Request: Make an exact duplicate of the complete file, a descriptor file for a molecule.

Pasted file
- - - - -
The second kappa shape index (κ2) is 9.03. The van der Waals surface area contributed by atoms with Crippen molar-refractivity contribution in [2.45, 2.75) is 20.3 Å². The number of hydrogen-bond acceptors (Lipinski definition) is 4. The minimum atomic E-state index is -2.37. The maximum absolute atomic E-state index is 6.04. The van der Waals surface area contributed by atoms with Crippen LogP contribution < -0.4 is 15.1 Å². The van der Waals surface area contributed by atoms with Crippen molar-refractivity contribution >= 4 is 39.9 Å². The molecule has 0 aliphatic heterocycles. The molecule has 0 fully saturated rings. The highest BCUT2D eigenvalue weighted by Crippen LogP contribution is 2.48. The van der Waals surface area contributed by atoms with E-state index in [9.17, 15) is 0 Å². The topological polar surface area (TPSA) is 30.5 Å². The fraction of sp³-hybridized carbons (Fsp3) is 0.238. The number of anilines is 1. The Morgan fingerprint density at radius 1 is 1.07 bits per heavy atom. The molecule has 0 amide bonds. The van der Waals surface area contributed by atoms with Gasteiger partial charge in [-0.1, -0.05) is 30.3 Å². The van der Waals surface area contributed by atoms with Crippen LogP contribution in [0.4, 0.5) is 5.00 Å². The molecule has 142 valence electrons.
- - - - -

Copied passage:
The second kappa shape index (κ2) is 9.03. The van der Waals surface area contributed by atoms with Crippen molar-refractivity contribution in [2.45, 2.75) is 20.3 Å². The number of hydrogen-bond acceptors (Lipinski definition) is 4. The minimum atomic E-state index is -2.37. The maximum absolute atomic E-state index is 6.04. The van der Waals surface area contributed by atoms with Crippen LogP contribution < -0.4 is 15.1 Å². The van der Waals surface area contributed by atoms with Crippen molar-refractivity contribution >= 4 is 39.9 Å². The molecule has 0 aliphatic heterocycles. The molecule has 0 fully saturated rings. The highest BCUT2D eigenvalue weighted by Crippen LogP contribution is 2.48. The van der Waals surface area contributed by atoms with E-state index in [9.17, 15) is 0 Å². The topological polar surface area (TPSA) is 30.5 Å². The fraction of sp³-hybridized carbons (Fsp3) is 0.238. The number of anilines is 1. The Morgan fingerprint density at radius 1 is 1.07 bits per heavy atom. The molecule has 0 amide bonds. The van der Waals surface area contributed by atoms with Gasteiger partial charge in [-0.1, -0.05) is 30.3 Å². The van der Waals surface area contributed by atoms with Crippen LogP contribution in [0.4, 0.5) is 5.00 Å². The molecule has 142 valence electrons.